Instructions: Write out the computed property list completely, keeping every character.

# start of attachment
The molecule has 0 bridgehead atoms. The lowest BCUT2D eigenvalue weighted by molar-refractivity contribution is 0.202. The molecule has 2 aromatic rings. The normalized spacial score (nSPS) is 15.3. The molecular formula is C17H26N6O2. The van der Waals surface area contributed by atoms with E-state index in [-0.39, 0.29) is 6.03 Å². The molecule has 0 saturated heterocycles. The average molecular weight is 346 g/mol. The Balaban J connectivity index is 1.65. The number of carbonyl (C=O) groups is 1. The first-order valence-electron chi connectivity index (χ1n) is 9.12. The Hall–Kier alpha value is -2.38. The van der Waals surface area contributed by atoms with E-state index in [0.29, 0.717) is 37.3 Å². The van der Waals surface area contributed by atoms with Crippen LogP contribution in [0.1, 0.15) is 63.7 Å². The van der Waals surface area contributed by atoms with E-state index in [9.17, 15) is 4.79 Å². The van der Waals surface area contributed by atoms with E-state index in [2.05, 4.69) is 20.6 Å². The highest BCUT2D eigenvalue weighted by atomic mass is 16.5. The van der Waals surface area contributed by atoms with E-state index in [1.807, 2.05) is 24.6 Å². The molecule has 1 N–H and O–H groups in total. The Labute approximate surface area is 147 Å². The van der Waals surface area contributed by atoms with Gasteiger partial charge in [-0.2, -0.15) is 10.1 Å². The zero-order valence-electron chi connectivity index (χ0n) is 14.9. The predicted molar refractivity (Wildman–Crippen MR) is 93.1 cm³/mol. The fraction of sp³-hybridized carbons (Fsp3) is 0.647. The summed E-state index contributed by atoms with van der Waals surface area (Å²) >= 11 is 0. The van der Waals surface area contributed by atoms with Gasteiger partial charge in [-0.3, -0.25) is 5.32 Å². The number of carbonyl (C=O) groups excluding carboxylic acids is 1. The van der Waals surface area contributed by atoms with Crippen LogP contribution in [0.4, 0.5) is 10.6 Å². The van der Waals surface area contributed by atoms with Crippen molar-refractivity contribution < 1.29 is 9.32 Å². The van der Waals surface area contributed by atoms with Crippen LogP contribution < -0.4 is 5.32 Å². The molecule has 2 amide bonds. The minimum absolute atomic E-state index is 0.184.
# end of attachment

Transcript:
The molecule has 0 bridgehead atoms. The lowest BCUT2D eigenvalue weighted by molar-refractivity contribution is 0.202. The molecule has 2 aromatic rings. The normalized spacial score (nSPS) is 15.3. The molecular formula is C17H26N6O2. The van der Waals surface area contributed by atoms with E-state index in [-0.39, 0.29) is 6.03 Å². The molecule has 0 saturated heterocycles. The average molecular weight is 346 g/mol. The Balaban J connectivity index is 1.65. The number of carbonyl (C=O) groups is 1. The first-order valence-electron chi connectivity index (χ1n) is 9.12. The Hall–Kier alpha value is -2.38. The van der Waals surface area contributed by atoms with E-state index in [0.29, 0.717) is 37.3 Å². The van der Waals surface area contributed by atoms with Crippen LogP contribution in [0.1, 0.15) is 63.7 Å². The van der Waals surface area contributed by atoms with E-state index in [9.17, 15) is 4.79 Å². The van der Waals surface area contributed by atoms with E-state index in [2.05, 4.69) is 20.6 Å². The highest BCUT2D eigenvalue weighted by atomic mass is 16.5. The van der Waals surface area contributed by atoms with E-state index in [1.807, 2.05) is 24.6 Å². The molecule has 1 N–H and O–H groups in total. The Labute approximate surface area is 147 Å². The van der Waals surface area contributed by atoms with Gasteiger partial charge in [-0.2, -0.15) is 10.1 Å². The zero-order valence-electron chi connectivity index (χ0n) is 14.9. The predicted molar refractivity (Wildman–Crippen MR) is 93.1 cm³/mol. The fraction of sp³-hybridized carbons (Fsp3) is 0.647. The summed E-state index contributed by atoms with van der Waals surface area (Å²) >= 11 is 0. The van der Waals surface area contributed by atoms with Gasteiger partial charge in [-0.3, -0.25) is 5.32 Å². The number of carbonyl (C=O) groups excluding carboxylic acids is 1. The van der Waals surface area contributed by atoms with Crippen LogP contribution in [0.4, 0.5) is 10.6 Å². The van der Waals surface area contributed by atoms with Crippen molar-refractivity contribution < 1.29 is 9.32 Å². The van der Waals surface area contributed by atoms with Crippen LogP contribution < -0.4 is 5.32 Å². The molecule has 2 amide bonds. The minimum absolute atomic E-state index is 0.184.